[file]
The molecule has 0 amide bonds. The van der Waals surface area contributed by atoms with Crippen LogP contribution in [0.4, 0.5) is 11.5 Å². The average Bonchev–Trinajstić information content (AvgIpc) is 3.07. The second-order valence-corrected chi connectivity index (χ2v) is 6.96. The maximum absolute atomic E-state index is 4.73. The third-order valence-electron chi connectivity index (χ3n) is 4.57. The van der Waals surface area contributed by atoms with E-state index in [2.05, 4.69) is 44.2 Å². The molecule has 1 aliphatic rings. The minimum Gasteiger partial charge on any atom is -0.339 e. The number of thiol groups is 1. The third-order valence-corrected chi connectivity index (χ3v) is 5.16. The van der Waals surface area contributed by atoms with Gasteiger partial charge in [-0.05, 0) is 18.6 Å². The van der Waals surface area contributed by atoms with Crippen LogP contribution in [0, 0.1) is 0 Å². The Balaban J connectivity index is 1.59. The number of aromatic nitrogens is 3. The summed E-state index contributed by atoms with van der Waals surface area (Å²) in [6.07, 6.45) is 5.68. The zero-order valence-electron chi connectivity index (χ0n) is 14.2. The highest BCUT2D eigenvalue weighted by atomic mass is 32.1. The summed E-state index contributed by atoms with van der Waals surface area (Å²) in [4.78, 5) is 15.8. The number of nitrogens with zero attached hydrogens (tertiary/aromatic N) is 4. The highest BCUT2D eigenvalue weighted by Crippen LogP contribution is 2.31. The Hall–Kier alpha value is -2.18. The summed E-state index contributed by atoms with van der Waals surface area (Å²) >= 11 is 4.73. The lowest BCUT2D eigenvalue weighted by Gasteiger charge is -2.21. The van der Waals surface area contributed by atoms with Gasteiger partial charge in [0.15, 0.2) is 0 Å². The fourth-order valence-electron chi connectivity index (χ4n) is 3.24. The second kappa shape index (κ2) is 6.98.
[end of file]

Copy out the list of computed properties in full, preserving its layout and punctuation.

The molecule has 0 amide bonds. The van der Waals surface area contributed by atoms with Crippen LogP contribution in [0.4, 0.5) is 11.5 Å². The average Bonchev–Trinajstić information content (AvgIpc) is 3.07. The second-order valence-corrected chi connectivity index (χ2v) is 6.96. The maximum absolute atomic E-state index is 4.73. The third-order valence-electron chi connectivity index (χ3n) is 4.57. The van der Waals surface area contributed by atoms with E-state index in [2.05, 4.69) is 44.2 Å². The molecule has 1 aliphatic rings. The minimum Gasteiger partial charge on any atom is -0.339 e. The number of thiol groups is 1. The third-order valence-corrected chi connectivity index (χ3v) is 5.16. The van der Waals surface area contributed by atoms with Gasteiger partial charge in [-0.05, 0) is 18.6 Å². The van der Waals surface area contributed by atoms with Crippen LogP contribution in [0, 0.1) is 0 Å². The Balaban J connectivity index is 1.59. The number of aromatic nitrogens is 3. The summed E-state index contributed by atoms with van der Waals surface area (Å²) in [6.07, 6.45) is 5.68. The zero-order valence-electron chi connectivity index (χ0n) is 14.2. The highest BCUT2D eigenvalue weighted by atomic mass is 32.1. The summed E-state index contributed by atoms with van der Waals surface area (Å²) in [4.78, 5) is 15.8. The number of nitrogens with zero attached hydrogens (tertiary/aromatic N) is 4. The highest BCUT2D eigenvalue weighted by Crippen LogP contribution is 2.31. The Hall–Kier alpha value is -2.18. The summed E-state index contributed by atoms with van der Waals surface area (Å²) >= 11 is 4.73. The lowest BCUT2D eigenvalue weighted by Gasteiger charge is -2.21. The van der Waals surface area contributed by atoms with Gasteiger partial charge in [0.15, 0.2) is 0 Å². The fourth-order valence-electron chi connectivity index (χ4n) is 3.24. The second kappa shape index (κ2) is 6.98.